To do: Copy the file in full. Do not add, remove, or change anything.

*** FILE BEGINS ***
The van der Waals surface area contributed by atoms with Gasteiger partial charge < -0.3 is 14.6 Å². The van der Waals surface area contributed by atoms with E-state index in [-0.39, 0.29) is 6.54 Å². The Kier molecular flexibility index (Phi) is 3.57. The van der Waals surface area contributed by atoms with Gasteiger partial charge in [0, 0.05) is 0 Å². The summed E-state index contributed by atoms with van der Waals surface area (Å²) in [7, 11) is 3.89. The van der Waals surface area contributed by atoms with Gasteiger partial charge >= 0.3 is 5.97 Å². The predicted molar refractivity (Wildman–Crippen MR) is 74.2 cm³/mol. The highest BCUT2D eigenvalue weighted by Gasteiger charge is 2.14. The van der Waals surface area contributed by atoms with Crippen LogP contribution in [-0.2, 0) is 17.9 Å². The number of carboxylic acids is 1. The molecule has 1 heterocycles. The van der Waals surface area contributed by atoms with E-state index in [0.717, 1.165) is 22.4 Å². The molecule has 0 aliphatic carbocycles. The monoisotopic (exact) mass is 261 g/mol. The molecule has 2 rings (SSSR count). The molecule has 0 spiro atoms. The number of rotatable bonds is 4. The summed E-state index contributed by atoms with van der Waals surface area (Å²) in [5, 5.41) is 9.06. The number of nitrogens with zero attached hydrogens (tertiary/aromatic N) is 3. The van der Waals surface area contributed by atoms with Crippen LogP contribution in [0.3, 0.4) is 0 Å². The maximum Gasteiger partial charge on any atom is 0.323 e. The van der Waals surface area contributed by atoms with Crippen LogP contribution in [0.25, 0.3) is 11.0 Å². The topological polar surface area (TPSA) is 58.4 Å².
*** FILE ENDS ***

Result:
The van der Waals surface area contributed by atoms with Gasteiger partial charge < -0.3 is 14.6 Å². The van der Waals surface area contributed by atoms with E-state index in [-0.39, 0.29) is 6.54 Å². The Kier molecular flexibility index (Phi) is 3.57. The van der Waals surface area contributed by atoms with Gasteiger partial charge in [0, 0.05) is 0 Å². The summed E-state index contributed by atoms with van der Waals surface area (Å²) in [7, 11) is 3.89. The van der Waals surface area contributed by atoms with Gasteiger partial charge >= 0.3 is 5.97 Å². The predicted molar refractivity (Wildman–Crippen MR) is 74.2 cm³/mol. The highest BCUT2D eigenvalue weighted by Gasteiger charge is 2.14. The van der Waals surface area contributed by atoms with Crippen LogP contribution in [-0.2, 0) is 17.9 Å². The number of carboxylic acids is 1. The molecule has 1 heterocycles. The van der Waals surface area contributed by atoms with E-state index in [0.717, 1.165) is 22.4 Å². The molecule has 0 aliphatic carbocycles. The monoisotopic (exact) mass is 261 g/mol. The molecule has 2 rings (SSSR count). The molecule has 0 spiro atoms. The number of rotatable bonds is 4. The summed E-state index contributed by atoms with van der Waals surface area (Å²) in [5, 5.41) is 9.06. The number of nitrogens with zero attached hydrogens (tertiary/aromatic N) is 3. The van der Waals surface area contributed by atoms with Crippen LogP contribution in [0.3, 0.4) is 0 Å². The maximum Gasteiger partial charge on any atom is 0.323 e. The van der Waals surface area contributed by atoms with Crippen LogP contribution in [0.25, 0.3) is 11.0 Å². The topological polar surface area (TPSA) is 58.4 Å².